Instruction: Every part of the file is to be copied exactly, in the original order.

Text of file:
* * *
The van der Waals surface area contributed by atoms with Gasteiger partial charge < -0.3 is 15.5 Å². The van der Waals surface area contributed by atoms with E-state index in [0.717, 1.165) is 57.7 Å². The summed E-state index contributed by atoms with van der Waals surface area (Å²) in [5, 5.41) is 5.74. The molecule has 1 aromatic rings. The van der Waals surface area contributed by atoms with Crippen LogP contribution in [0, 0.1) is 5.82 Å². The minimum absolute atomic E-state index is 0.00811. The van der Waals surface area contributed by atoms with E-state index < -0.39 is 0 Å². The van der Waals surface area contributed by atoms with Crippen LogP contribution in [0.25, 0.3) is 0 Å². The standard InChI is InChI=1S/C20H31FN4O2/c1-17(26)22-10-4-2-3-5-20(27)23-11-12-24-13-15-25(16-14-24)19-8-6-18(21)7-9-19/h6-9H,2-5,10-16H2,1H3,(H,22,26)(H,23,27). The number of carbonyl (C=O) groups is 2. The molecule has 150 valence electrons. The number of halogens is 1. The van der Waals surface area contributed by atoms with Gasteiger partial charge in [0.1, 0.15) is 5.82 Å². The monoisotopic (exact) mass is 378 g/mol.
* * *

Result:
The van der Waals surface area contributed by atoms with Gasteiger partial charge < -0.3 is 15.5 Å². The van der Waals surface area contributed by atoms with E-state index in [0.717, 1.165) is 57.7 Å². The summed E-state index contributed by atoms with van der Waals surface area (Å²) in [5, 5.41) is 5.74. The molecule has 1 aromatic rings. The van der Waals surface area contributed by atoms with Crippen LogP contribution in [0, 0.1) is 5.82 Å². The minimum absolute atomic E-state index is 0.00811. The van der Waals surface area contributed by atoms with E-state index < -0.39 is 0 Å². The van der Waals surface area contributed by atoms with Crippen LogP contribution in [0.25, 0.3) is 0 Å². The standard InChI is InChI=1S/C20H31FN4O2/c1-17(26)22-10-4-2-3-5-20(27)23-11-12-24-13-15-25(16-14-24)19-8-6-18(21)7-9-19/h6-9H,2-5,10-16H2,1H3,(H,22,26)(H,23,27). The number of carbonyl (C=O) groups is 2. The molecule has 150 valence electrons. The number of halogens is 1. The van der Waals surface area contributed by atoms with Gasteiger partial charge in [0.1, 0.15) is 5.82 Å². The monoisotopic (exact) mass is 378 g/mol.